Support Operation Secure Drop: We’re looking for the Edward Snowden of the JFK story

The Freedom of the Press Foundation is offering a software package called Secure Drop, which they call an “open-source whistleblower submission system for journalism organizations.”

When I heard about Secure Drop, I emailed Trevor Timm, the foundation’s executive record, and said, “Hook me up.” He said, no problem, but explained  there are technical costs associated with installing the software.

All told, it will take $3,500 to install SecureDrop on JFK Facts.

Your donation to the our sponsors at the Mary Ferrell Foundation can make this happen.

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Our mission: history over secrecy

The lawsuit Morley v. CIA is now in its 10th year. My attorney Jim Lesar has run up legal bills in excess of $100,000 dollars which the government refuses to pay. Help me help Jim Lesar.

Donate now to JFK Facts.

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April 10, 1963: Oswald tries to shoot Gen. Walker

Life Magazine, February 21, 1964

Ron Capshaw, a writer in Midlothian, Virginia, noted a year ago that 51 years ago this month, Lee Oswald fired a rifle shot at Gen. Edwin Walker, who had been cashiered from the Army for proselytizing to his troops with his right-wing, white supremacist politics.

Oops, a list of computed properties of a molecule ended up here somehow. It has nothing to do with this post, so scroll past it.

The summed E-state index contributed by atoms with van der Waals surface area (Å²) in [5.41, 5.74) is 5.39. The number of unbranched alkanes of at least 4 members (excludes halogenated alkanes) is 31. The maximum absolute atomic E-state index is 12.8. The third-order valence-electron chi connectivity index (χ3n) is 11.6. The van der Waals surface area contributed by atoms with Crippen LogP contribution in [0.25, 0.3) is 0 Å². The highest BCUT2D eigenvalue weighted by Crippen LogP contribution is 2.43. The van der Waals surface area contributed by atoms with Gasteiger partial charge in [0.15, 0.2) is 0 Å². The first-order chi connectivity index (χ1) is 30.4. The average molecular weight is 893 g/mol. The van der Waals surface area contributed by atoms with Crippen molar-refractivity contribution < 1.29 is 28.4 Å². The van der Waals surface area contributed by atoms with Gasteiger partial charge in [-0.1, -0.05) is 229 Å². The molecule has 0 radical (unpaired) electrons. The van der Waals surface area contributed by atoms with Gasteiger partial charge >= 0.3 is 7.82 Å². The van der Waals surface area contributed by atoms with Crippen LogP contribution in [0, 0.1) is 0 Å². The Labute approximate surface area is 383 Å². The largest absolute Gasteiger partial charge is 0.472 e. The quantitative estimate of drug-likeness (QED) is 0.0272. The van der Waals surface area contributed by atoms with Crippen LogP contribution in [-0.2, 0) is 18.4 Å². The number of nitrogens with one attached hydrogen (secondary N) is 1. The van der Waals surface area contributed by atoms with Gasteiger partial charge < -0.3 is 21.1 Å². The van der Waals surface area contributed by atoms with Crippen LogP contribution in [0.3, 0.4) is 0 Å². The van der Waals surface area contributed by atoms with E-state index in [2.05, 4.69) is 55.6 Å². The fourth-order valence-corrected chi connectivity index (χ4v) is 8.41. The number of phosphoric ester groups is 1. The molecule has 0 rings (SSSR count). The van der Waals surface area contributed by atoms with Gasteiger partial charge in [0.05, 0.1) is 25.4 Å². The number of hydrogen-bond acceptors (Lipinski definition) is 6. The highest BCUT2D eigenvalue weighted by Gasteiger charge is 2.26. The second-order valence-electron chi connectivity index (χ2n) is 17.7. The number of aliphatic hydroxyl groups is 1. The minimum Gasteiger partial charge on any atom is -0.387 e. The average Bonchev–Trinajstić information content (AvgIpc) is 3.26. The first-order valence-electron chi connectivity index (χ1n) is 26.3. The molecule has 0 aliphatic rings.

Capshaw, a contributor to National Review, The Washington Times, and The New York Post, argues this incident on April 10, 1963, points toward Oswald’s sole guilt as the assassin of President Kennedy seven months later. I disagree with Capshaw’s interpretation but agree the Walker incident is important.

Capshaw writes: Read more

Was JFK going to pull out of Vietnam?

The question is still “hotly debated” says the JFK Library and Museum, not the least because the question has become part of the debate over the causes of JFK’s assassination.

What does the record show about Kennedy’s thinking and actions on Vietnam? Read more

Declassification center deflects calls for opening JFK records

In response to 11 comments calling on the National Declassification Center blog calling on the NDC to make the declassification of JFK records a priority, archivist Don McIlwain has a familiar message.

It is not possible, he says.

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Pentagon history documents hostility to JFK in 1963